Yesterday i tried higher gear ratio on my 70 haha went up to 60 in 2nd gear easily and upto 75 in 3rd in 4th it was not going above 90 wanted more road and time but i reached home by then..
Here is a little Information about Sprinter's Carburator even though we all might say its good let me tell you its an carb that is not used much in world anymore details u can see below..
Pumper carbs, also called Diaphragm or Pressure Pulse Carburetors, are used primarily on chain saws, weed eaters and other small engines. The unique thing about pumper carbs is that they can work in any position because they have no float bowel and they do have a fuel pump. This is handy for an engine that is used in a lot of different positions, like a chain saw. They were used a lot on Go-Kart engines too.
Pumper carbs were also used a lot in snowmobiles in the 1960s and 70s, but have now been pretty much fazed out and replaced by regular float bowel carbs. I have never seen one on a stock motorcycle but I have seen people use them as a replacement carb. In 1969-1971 I ran across a number of articles in several different motorcycle magazines about adapting a pumper carb to a motorcycle. The people writing these articles felt there were many advantages to these carbs, especially when used to replace the British Amal carbs used on Triumphs and BSAs. Apparently no one else did, because you just don't hear of anyone using them on motorcycle engines anymore.
The reason they liked pumper carbs is this. Float bowel carbs use a venturi, a narrowing of the carb throat, to create a vacuum above the main and idle jet openings in the carb throat. This sucks fuel out of the float bowel and mixes it with air. The pumper carb uses a fuel pump to push the fuel through the jet passages and into the throat of the carb, to mix with the air. The pumper carb, they said, has no venturi and is straight all the way through. The fuel pump on the pumper carb can really push through the fuel to a fuel hungery engine. This made for easier starting and better mid-range performance. Plus, because of the hi and low speed adjustment needles, you can easily tune the carb for your particular engine.
That's the theory, anyway. However, I see a venturi in all the pumper carbs ! The way I understand it, the pumper carb uses the vacuum at the venturi to control when the fuel, under pressure, enters the carb throat. The float bowel carb uses the vacuum in the venturi to suck the fuel from the float bowel up into the carb throat.
If you really want to play with one I imagine You could still get them as I think they are still used in two stroke Ultra-Light airplane engines. You will have to run a line from the intake manifold, crankcase, or exhaust pipe to get a vacuum pulse to run the pump. Also, you must prime the engine when you first start it, to get the pump going. After that, you start it normally, with the choke. A fuel return line, from the carb to the fuel tank, may be needed too. I've never run one on a motorcycle, just snowmobiles, chain saws and weed eaters. Now-a-days I make every effort to avoid working on them at all !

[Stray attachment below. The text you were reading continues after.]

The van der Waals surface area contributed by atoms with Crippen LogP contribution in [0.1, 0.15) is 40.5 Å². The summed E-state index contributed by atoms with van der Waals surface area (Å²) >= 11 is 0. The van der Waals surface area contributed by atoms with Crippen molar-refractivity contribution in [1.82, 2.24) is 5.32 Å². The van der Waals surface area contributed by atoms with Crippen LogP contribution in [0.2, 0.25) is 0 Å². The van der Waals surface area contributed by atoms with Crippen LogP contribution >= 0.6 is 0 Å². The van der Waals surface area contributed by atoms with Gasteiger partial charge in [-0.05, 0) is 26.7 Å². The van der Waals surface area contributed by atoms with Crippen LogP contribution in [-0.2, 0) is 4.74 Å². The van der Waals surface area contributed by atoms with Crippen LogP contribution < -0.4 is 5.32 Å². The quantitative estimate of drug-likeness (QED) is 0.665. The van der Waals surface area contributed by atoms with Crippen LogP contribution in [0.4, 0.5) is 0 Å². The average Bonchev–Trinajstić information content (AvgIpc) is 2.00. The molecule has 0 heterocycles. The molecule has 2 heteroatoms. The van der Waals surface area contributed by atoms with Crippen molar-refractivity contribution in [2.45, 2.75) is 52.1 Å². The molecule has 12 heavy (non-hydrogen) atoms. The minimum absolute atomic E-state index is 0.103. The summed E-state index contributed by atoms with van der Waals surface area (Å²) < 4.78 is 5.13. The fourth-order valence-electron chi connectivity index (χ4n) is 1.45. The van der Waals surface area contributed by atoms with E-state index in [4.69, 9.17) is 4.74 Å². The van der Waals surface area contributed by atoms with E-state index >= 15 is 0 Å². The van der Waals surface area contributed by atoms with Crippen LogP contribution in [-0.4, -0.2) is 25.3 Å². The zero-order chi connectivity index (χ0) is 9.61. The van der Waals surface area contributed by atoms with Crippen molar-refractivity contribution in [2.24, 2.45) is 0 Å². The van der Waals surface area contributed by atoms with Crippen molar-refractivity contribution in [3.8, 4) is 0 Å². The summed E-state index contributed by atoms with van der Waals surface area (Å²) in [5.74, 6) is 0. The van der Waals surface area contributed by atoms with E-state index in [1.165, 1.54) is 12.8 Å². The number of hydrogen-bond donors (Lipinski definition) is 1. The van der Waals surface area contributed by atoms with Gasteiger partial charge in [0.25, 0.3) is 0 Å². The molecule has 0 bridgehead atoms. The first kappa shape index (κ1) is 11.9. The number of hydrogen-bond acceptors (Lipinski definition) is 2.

They were made by McCulloch (out of busness), Tillotson, and Walbro.
You adjust them by running them at full throttle and turning the high speed needle in and out till it runs best. Same for the idle. Let it idle and turn the slow speed needle in and out till it runs it's best. The high and low speed needle adjustments will effect each other a bit. In other words, richen the low speed and it will also richen the high speed just a bit, and visa versa. A lot of the newer pumper carbs don't have an adjustable high speed jet, but a fixed one. Big brother wants us to buy a new engine, not make the old one run better !
Pumper carbs seem to have one rather major problem, sort of. You never know if the carb you rebuild will work ! You can only rebuild them once or twice or so. As far as I can tell, something breaks down internally. Once this happens, they just will not adjust right. One Lumber Jack told me he only rebuilds the carb on his #1 working chain saw twice then he tosses the carb and buys a new one. I think he has the right idea. Trouble is there are a bizzilon different sizes and types. If you have a bunch of carbs in stock you can throw one on and away you go. However, if you don't, you end up buying a carb kit... it doesn't work, and then you buy a carb. This isn't so bad with a $60.00 carb, but with a $150.00 snowmobile carb (times two !) things can get out of hand, plus you're out the cost of a rebuild kit.
I once pulled out all the stops, trying to make one of these carbs, off a snowmobile, work. I pulled out all the Welsh plugs and everything. I carefully cleaned and cleaned and cleaned. It just would not work. Everything looked great, I used all new parts but, it would not adjust right. Engine ran lousy, and yes, I checked seals, ignition timing, compression... everything. The problem was those lousy carbs ! I even called the pumper carb manufacturer. Took forever to finally get to the department that designed the carb. I actually talked to a guy who claimed to be one of the people who designed the carb in question. After talking with him for a few minutes it slowly dawned on me that this guy didn't know squat.
I had told the customer he needed new carbs, but he kept saying "try to make the old ones work." He said to stop at $100.00 of labor. Well, I charged him the $100 but I put in about $400 worth of labor... and nothing worked ! Just like I said it would. No one ever listens.
OK... I give up !
In the hopes that maybe you will fair better then I, here is a reprint of some literature I got from Walbro Carbs. This pumper carb is off a is off a small chain saw engine. You will notice this one DOES have a venturi. Then there is some literature on a Tillotson Carb carb off a snowmobile engine. This one has a venturi too.